WELCOME BACK, CARTER: The ‘Renewable’ Fallacy and Why I Blame Jimmy Carter.

Ask almost anyone what we should do to make our economy greener and they’ll tell you we need more “renewable energy.” Renewable energy—that’s the goal behind myriad state and federal policies; it is the justification for massive subsidies to certain types of energy production and the rationale for penalizing others. It’s the reason some states (and even some countries) have spent billions on new energy infrastructure, burdened their consumers with sky-high energy costs, and yet made only modest progress bringing down carbon dioxide emissions.

That’s because we’ve been asking the wrong question. The key issue with energy technology is not whether it is renewable—that is, can it be endlessly replenished from natural sources such as sun, wind, and water—but rather whether the technology is clean and whether that clean tech can be deployed at a reasonable price. If we are serious about making our economy cleaner, we should be choosing technologies that deliver the biggest environmental benefit at the lowest possible cost. Too often, in pursuit of the renewable rainbow, we’ve done just the opposite. We burden our energy economy with high prices and complex regulations, all for fairly meager improvements in our environmental footprint.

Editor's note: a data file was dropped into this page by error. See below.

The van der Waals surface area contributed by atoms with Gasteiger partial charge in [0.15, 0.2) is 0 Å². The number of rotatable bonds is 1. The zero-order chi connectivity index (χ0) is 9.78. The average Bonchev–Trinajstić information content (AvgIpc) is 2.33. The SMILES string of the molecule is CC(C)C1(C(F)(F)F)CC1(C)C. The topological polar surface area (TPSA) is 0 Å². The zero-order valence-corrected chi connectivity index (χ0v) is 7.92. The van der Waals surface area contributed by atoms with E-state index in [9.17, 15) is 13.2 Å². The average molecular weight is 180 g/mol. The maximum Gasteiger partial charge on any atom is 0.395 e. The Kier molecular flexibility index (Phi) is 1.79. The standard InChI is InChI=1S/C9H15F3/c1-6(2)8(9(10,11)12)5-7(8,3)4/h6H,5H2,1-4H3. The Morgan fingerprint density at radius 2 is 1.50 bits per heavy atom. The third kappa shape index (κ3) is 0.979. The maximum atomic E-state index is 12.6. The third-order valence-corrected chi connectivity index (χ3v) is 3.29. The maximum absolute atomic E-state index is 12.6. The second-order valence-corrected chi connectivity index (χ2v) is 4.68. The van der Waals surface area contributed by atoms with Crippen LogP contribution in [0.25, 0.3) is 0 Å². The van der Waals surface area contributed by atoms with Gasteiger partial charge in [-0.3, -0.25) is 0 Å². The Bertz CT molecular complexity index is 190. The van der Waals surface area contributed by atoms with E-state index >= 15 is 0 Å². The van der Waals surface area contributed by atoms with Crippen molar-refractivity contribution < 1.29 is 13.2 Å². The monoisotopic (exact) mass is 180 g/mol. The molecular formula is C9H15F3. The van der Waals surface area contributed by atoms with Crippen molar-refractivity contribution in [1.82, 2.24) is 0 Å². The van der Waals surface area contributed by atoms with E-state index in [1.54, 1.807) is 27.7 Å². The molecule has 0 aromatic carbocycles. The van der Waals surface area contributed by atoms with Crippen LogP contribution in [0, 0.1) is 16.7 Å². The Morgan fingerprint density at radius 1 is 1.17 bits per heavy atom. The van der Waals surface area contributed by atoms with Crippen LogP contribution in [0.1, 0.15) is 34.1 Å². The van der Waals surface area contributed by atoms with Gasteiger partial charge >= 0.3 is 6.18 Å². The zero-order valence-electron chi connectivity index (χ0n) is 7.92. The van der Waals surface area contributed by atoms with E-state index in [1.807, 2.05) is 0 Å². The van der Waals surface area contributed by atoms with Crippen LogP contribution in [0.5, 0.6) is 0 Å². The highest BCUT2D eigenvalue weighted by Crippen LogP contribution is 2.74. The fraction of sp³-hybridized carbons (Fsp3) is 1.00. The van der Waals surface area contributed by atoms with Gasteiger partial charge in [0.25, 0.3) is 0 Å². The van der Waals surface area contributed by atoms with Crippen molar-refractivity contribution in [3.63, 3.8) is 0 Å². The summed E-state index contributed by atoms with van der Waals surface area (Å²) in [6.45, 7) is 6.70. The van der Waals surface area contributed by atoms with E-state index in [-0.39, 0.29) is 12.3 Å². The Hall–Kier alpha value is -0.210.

To understand how we got on the wrong track, we need to go back to those gloomy days of the 1970s. Inflation was raging and optimism tanking. The Population Bomb was a bestseller, while environmentalists stressed “limits to growth.” Many experts believed that the U.S. had already hit “Peak Oil”—that our energy supply had nowhere to go but down. Then came the 1973 OPEC oil embargo, and with it the “Energy Crisis.” Americans faced gas lines, rationing, and fears that they wouldn’t be able to heat their homes. It seemed our very way of life was at the mercy of a handful of Arab petro-states.

In fact, the OPEC embargo played only a small role in the crisis.

Read the whole thing.

Related: Green bubbles threaten to pop stock markets.